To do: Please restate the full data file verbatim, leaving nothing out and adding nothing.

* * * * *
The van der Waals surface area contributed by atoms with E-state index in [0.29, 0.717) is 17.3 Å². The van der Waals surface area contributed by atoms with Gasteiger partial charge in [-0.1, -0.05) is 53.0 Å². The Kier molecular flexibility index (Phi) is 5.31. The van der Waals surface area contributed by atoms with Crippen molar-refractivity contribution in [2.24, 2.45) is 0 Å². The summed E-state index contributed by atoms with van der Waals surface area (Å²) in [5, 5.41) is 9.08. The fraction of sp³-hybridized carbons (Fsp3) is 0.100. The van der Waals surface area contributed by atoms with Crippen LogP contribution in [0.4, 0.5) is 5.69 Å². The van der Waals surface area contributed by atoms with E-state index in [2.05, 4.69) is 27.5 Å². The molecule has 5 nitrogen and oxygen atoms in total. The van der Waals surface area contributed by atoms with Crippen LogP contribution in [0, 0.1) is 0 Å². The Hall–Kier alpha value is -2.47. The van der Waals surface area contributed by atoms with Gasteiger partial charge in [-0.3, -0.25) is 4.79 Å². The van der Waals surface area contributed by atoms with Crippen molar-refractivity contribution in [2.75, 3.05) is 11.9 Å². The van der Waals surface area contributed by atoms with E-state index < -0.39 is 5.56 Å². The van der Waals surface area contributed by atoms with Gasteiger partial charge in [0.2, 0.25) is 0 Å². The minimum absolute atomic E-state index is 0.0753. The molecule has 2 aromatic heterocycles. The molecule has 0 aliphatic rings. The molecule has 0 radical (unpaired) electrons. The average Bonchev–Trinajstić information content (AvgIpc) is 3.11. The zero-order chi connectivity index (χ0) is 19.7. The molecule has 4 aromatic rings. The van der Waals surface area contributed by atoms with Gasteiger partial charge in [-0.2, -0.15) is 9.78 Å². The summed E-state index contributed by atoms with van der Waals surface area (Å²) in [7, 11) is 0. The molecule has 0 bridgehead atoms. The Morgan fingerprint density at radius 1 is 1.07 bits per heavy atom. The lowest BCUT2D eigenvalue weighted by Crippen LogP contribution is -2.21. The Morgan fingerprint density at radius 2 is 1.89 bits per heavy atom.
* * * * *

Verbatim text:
The van der Waals surface area contributed by atoms with E-state index in [0.29, 0.717) is 17.3 Å². The van der Waals surface area contributed by atoms with Gasteiger partial charge in [-0.1, -0.05) is 53.0 Å². The Kier molecular flexibility index (Phi) is 5.31. The van der Waals surface area contributed by atoms with Crippen molar-refractivity contribution in [2.24, 2.45) is 0 Å². The summed E-state index contributed by atoms with van der Waals surface area (Å²) in [5, 5.41) is 9.08. The fraction of sp³-hybridized carbons (Fsp3) is 0.100. The van der Waals surface area contributed by atoms with Crippen LogP contribution in [0.4, 0.5) is 5.69 Å². The van der Waals surface area contributed by atoms with E-state index in [2.05, 4.69) is 27.5 Å². The molecule has 5 nitrogen and oxygen atoms in total. The van der Waals surface area contributed by atoms with Crippen LogP contribution in [0, 0.1) is 0 Å². The Hall–Kier alpha value is -2.47. The van der Waals surface area contributed by atoms with Gasteiger partial charge in [-0.3, -0.25) is 4.79 Å². The van der Waals surface area contributed by atoms with Crippen molar-refractivity contribution in [2.75, 3.05) is 11.9 Å². The van der Waals surface area contributed by atoms with E-state index < -0.39 is 5.56 Å². The van der Waals surface area contributed by atoms with Gasteiger partial charge in [0.2, 0.25) is 0 Å². The minimum absolute atomic E-state index is 0.0753. The molecule has 2 aromatic heterocycles. The molecule has 0 aliphatic rings. The molecule has 0 radical (unpaired) electrons. The average Bonchev–Trinajstić information content (AvgIpc) is 3.11. The zero-order chi connectivity index (χ0) is 19.7. The molecule has 4 aromatic rings. The van der Waals surface area contributed by atoms with Gasteiger partial charge in [-0.2, -0.15) is 9.78 Å². The summed E-state index contributed by atoms with van der Waals surface area (Å²) in [7, 11) is 0. The molecule has 0 bridgehead atoms. The Morgan fingerprint density at radius 1 is 1.07 bits per heavy atom. The lowest BCUT2D eigenvalue weighted by Crippen LogP contribution is -2.21. The Morgan fingerprint density at radius 2 is 1.89 bits per heavy atom.